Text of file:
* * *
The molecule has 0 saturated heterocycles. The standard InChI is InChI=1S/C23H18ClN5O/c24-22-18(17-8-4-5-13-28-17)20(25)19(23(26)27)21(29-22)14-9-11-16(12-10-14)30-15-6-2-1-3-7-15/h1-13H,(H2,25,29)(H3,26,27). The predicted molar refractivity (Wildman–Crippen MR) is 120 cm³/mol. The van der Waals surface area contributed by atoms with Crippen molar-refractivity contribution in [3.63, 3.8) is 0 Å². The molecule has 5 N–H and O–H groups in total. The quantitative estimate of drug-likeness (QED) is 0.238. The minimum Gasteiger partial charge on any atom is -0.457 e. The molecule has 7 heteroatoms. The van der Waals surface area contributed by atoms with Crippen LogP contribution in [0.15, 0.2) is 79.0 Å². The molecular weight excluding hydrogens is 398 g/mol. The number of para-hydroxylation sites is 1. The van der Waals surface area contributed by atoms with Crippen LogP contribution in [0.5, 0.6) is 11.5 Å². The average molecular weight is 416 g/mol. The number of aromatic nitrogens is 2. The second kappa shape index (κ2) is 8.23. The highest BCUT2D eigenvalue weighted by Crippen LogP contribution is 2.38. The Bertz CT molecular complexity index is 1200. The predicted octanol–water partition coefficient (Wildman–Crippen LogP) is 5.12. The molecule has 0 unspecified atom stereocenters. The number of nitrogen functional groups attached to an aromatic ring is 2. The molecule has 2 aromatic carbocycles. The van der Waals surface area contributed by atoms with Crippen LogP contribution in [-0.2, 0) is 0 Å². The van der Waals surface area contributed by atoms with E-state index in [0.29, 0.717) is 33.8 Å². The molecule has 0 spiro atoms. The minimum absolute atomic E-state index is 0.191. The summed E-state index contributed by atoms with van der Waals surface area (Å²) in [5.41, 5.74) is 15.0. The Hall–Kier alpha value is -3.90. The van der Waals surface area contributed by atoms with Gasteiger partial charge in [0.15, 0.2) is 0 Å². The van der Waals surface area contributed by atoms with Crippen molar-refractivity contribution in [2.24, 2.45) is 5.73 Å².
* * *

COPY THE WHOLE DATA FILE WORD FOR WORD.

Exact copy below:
The molecule has 0 saturated heterocycles. The standard InChI is InChI=1S/C23H18ClN5O/c24-22-18(17-8-4-5-13-28-17)20(25)19(23(26)27)21(29-22)14-9-11-16(12-10-14)30-15-6-2-1-3-7-15/h1-13H,(H2,25,29)(H3,26,27). The predicted molar refractivity (Wildman–Crippen MR) is 120 cm³/mol. The van der Waals surface area contributed by atoms with Crippen molar-refractivity contribution in [3.63, 3.8) is 0 Å². The molecule has 5 N–H and O–H groups in total. The quantitative estimate of drug-likeness (QED) is 0.238. The minimum Gasteiger partial charge on any atom is -0.457 e. The molecule has 7 heteroatoms. The van der Waals surface area contributed by atoms with Crippen LogP contribution in [0.15, 0.2) is 79.0 Å². The molecular weight excluding hydrogens is 398 g/mol. The number of para-hydroxylation sites is 1. The van der Waals surface area contributed by atoms with Crippen LogP contribution in [0.5, 0.6) is 11.5 Å². The average molecular weight is 416 g/mol. The number of aromatic nitrogens is 2. The second kappa shape index (κ2) is 8.23. The highest BCUT2D eigenvalue weighted by Crippen LogP contribution is 2.38. The Bertz CT molecular complexity index is 1200. The predicted octanol–water partition coefficient (Wildman–Crippen LogP) is 5.12. The molecule has 0 unspecified atom stereocenters. The number of nitrogen functional groups attached to an aromatic ring is 2. The molecule has 2 aromatic carbocycles. The van der Waals surface area contributed by atoms with Crippen LogP contribution in [-0.2, 0) is 0 Å². The van der Waals surface area contributed by atoms with E-state index in [0.29, 0.717) is 33.8 Å². The molecule has 0 spiro atoms. The minimum absolute atomic E-state index is 0.191. The summed E-state index contributed by atoms with van der Waals surface area (Å²) in [5.41, 5.74) is 15.0. The Hall–Kier alpha value is -3.90. The van der Waals surface area contributed by atoms with Gasteiger partial charge in [0.15, 0.2) is 0 Å². The van der Waals surface area contributed by atoms with Crippen molar-refractivity contribution in [2.24, 2.45) is 5.73 Å².